Is e-filing a much better way to file your taxes?
Americans and the IRS may not agree about everything, but they’re mostly on the same page when it comes to e-filing individual income tax returns.
Nearly all individual income tax returns filed to the IRS are e-filed. E-filing is popular as it’s a win-win for taxpayers and the IRS.
And in return, you can get any refund you are owed quicker, especially in the event that you have it directly deposited into your bank account.
But what about security? And can digital filing actually provide you access to all of the forms you might need if you have a intricate tax situation? Are there ever situations when you can not e-file? Let’s look at the benefits of e-filing, and whether it might be the very best filing option for your needs.
If you’re Considering e-filing, a Few of the advantages include:
- Quick affirmation your forms are received: The IRS will affirm a tax filing was received within 24 hours of digital submission. For paper filers, the IRS doesn’t send any acknowledgment your forms have arrived .
Timely refunds: When you submit a paper filing, it may take six to eight months to receive a tax refund. With e-filing, you are going to get your money in three weeks or less. Choosing direct deposit can also accelerate the refund process.
Reduced chance of errors: In accordance with the IRS, there is around a 1 percent error rate on e-filed returns, compared with a 20% rate of mistakes on paper filings. The IRS also provides more information on problems discovered on e-filed yields compared with paper returns.
Easy payment process: If you owe the IRS money, it’s simpler to cover at your advantage if you e-file. It’s possible to submit returns early and pay later if needed, as long as you pay from the April 15 filing deadline. Additionally you have the option to pay your balance by using the IRS Direct pay service from the checking account or savings accounts, filing a credit card through a payment processor for a fee, or paying by check or money order. Just be aware delaying payment after the filing due date (typically April 15) can result in penalties and interest.
Digital storage of tax data: Submitting returns electronically means there’s a digital copy of your tax records. So if something happens to your paperwork, you will have an electronic backup.
The good news: Most taxpayers do opt to e-file and get those benefits — and the process of doing this is easy.
- Utilize IRS Free File: If your adjusted gross income is $72,000 or less you may have the ability to use the IRS Free File program.
- Free File Fillable Types — If your income is over $72,000 and you are comfortable doing your taxes without help, you can use Free File Fillable Forms from the IRS. The types do the math for you and provide standard guidance. You can only do your federal return with all these forms.
- Utilize an internet tax preparation service or tax applications: Tax prep software and online filing services are options. These options are a simple way to complete and e-file your forms. Some applications suppliers charge for their apps, Some are free. The software asks you simple questions about your own life and finances to steer you through the completion of your forms.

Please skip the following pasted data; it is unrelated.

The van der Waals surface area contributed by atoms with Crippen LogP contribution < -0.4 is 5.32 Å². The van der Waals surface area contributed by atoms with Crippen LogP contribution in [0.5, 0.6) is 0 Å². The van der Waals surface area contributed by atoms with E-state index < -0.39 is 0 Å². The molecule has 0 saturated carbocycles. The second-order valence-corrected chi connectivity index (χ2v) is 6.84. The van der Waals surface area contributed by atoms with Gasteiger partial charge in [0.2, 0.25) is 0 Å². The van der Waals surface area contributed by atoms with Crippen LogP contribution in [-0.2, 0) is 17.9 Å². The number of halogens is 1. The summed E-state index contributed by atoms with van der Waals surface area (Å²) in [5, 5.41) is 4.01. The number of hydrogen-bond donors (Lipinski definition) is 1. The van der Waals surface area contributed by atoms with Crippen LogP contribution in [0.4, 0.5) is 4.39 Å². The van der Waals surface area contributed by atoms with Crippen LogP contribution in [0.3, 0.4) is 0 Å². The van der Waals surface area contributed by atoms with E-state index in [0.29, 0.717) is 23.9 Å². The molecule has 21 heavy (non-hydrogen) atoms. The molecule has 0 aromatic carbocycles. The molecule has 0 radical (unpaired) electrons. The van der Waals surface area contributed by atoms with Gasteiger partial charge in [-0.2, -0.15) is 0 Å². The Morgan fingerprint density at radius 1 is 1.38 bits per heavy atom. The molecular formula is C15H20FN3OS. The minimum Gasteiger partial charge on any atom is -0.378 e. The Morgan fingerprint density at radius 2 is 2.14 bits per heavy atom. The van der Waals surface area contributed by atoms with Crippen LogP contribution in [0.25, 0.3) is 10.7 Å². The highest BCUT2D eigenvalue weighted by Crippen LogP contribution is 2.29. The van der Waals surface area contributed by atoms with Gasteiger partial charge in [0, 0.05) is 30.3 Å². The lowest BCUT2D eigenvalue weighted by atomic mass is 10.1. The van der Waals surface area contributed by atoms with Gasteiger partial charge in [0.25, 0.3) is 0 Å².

- Get free, in-person tax aid: In most states, you can find volunteers to help prepare and e-file yields. But eligibility for free aid is normally restricted based on earnings, and some providers appeal to specific demographic groups. For instance, Tax Counseling for the Elderly programs focus primarily on helping filers who are 60 and older.
- Hire a paid preparer: Paid tax preparers, including CPAs, can e-file yields for you if they’re licensed IRS e-file providers. The IRS maintains a database of licensed providers, but you should be aware this alternative is very likely to be the most costly one.
Using online tax prep software is far and away the favored approach of most taxpayers. In fact, the IRS says it anticipated more than four in five tax returns to be submitted through tax return prep software.
Is e-filing really secure?
While e-filing is convenient, you may worry about safety — especially with so many data breaches. But experts agree this is not an issue which should dissuade you from e-filing.
“In actuality, it can be more secure than paper filing since you’re sending your private information through an encrypted network rather than exposing your information in the mail.”
Dennis Chow, vice president of information security at SCIS Security, explains that the IRS has put safety measures in place to keep your data safe. “Vendors typically utilize IRS particular APIs that require token sessions,” Chow says. “All of this is routed over TLS encrypted connections”
It is very important to use a trusted service to assist you record your taxes. Chow advises not to e-file on a public computer or utilize an online connection which isn’t private.
For most taxpayers, it is sensible to e-file a yield because it’s the most convenient way to file your tax information to the IRS and it allows for timely refunds and effortless payment options. Just be sure to use tax planning software from a dependable source, so that you may ensure the information you supply to transmit to the IRS is going to be kept protected.